American actor Harrison Ford speaks about ocean conservation at the World Government Summit in Dubai, United Arab Emirates, Tuesday, Feb. 12, 2019. Ford offered an emphatic plea for protecting the world’s oceans while calling out U.S. President Donald Trump and others who “deny or denigrate science.” (AP Photo/Jon Gambrell)

Harrison Ford knocks Trump, others who ‘denigrate science’

There was no immediate reaction overnight from the White House

Harrison Ford offered an emphatic plea on Tuesday for protecting the world’s oceans, calling out President Donald Trump and others who “deny or denigrate science.”

The 76-year-old actor, best known for his roles in “Star Wars” and “Indiana Jones,” stressed the importance of acknowledging the effects of climate change on the world in a speech on the closing day of the World Government Summit in Dubai.

Though never saying Trump’s name, he clearly targeted the American president within the opening moments of his remarks.

“Around the world, elements of leadership — including in my own country — to preserve their state and the status quo, deny or denigrate science,” Ford said. “They are on the wrong side of history.”

There was no immediate reaction overnight from the White House.

Trump repeatedly has criticized the idea of climate change, despite it being supported by the vast majority of peer-reviewed studies, science organizations and scientists. Just Monday, Trump tweeted that Sen. Amy Klobuchar, a Democrat from Minnesota, announced her presidential run “talking proudly of fighting global warming while standing in a virtual blizzard of snow, ice and freezing temperatures.”

“Bad timing,” the president wrote.

Trump often conflates cold spells and other incidents of weather with climate, which is long-term.

Ford has long supported conservation efforts. Before coming out on stage, his Emirati hosts played a video of him narrating a piece for Conservation International on the importance of protecting the ocean called “Nature is Speaking.”

“One way or another, every living thing here needs me,” Ford growls in the video. “I’m the source. I’m what they crawled out of.”

READ MORE: ‘Bit frightening:’ Study finds most Canadian cities fail on climate

READ MORE: Trump calls for bipartisanship, a hard line on immigration in State of the Union

In his address, Ford called on governments and officials to rely on “sound science” to shape their policy.

“We are faced (with), what I believe, is the greatest moral crisis of our time,” Ford said. “That those least responsible for nature’s destruction will suffer the greatest consequences.”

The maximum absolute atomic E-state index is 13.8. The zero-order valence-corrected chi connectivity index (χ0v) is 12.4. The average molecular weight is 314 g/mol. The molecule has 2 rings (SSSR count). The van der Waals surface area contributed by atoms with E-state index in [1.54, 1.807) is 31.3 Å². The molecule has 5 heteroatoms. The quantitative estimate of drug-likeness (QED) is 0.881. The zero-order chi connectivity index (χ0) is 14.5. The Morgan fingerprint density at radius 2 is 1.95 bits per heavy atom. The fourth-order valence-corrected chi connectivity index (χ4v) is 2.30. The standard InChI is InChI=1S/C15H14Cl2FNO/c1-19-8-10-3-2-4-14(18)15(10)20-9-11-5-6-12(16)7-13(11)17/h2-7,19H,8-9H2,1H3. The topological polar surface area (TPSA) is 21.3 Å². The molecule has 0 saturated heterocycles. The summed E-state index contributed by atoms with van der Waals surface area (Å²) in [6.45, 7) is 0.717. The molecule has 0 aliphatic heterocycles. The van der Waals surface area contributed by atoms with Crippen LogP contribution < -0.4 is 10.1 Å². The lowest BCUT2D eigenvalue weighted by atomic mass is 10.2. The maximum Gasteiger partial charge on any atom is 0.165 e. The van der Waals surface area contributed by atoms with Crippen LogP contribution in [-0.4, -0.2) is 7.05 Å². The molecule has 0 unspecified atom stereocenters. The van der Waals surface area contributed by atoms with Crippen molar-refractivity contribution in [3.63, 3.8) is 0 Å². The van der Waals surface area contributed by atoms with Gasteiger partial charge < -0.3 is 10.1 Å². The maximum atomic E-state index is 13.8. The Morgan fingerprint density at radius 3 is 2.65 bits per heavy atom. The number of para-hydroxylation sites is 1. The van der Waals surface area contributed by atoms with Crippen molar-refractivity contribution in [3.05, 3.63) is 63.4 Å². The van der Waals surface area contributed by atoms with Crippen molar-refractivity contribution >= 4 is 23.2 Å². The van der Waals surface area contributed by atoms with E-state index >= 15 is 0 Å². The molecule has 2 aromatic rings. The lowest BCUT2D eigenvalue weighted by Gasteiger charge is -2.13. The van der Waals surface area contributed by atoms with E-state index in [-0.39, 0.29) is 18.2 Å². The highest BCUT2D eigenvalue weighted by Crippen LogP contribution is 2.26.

He added: “We need nature now more than ever because nature doesn’t need people, people need nature.”

___

Jon Gambrell, The Associated Press


Like us on Facebook and follow us on Twitter.

Just Posted

Relay For Life unites community

Before the start of Relay For Life Comox Valley 2019, participating teams… Continue reading

DJ Shub headlines Cumberland’s Party in the Park

On the weekend of National Indigenous Peoples Day, and the summer solstice… Continue reading

Asian business owners adapt to life in the Valley

Government program helps labour market

Boomer’s Legacy Bike Ride raises more than $40,000

42 registered cyclists ride to Nanaimo and back

Millard Piercy Watershed Stewards receive Keep It Living Award

The Millard-Piercy Watershed Stewards were recently honoured as recipients of Project Watershed’s… Continue reading

10 facts about Father’s Day

Did you know that the special day for dads was first celebrated in 1910?

B.C. VIEWS: When farmland protection doesn’t protect farmers

Secondary residences aren’t mansions, families tell Lana Popham

Bombers down B.C. Lions 33-23 in season opener

Former Lion Andrew Harris leads Winnipeg with 148 rushing yards

Northern B.C. family remembers murdered Indigenous woman with memorial walk

Still no closure for Ramona Wilson’s family 25 years later

Monkey spotted on late-night jaunt in Campbell River

Conservation officers also apparently looking for cougar in the area

B.C. university to offer mentorship program for former youth in care

Students using the provincial tuition waiver program will soon be able to form a community at KPU

Cyclists competing in one of the toughest bike races on the planet pass through Fernie

Divide riders looking strong as they finish first leg of 4160 km race

You might not know these B.C. records are public

Hired a lawyer to file a civil claim? Those are published online

B.C. bus driver loses case to get job back after texting while driving full bus

An arbitator ruled that Tim Wesman’s phone usage was a “a reckless disregard for public safety”

Most Read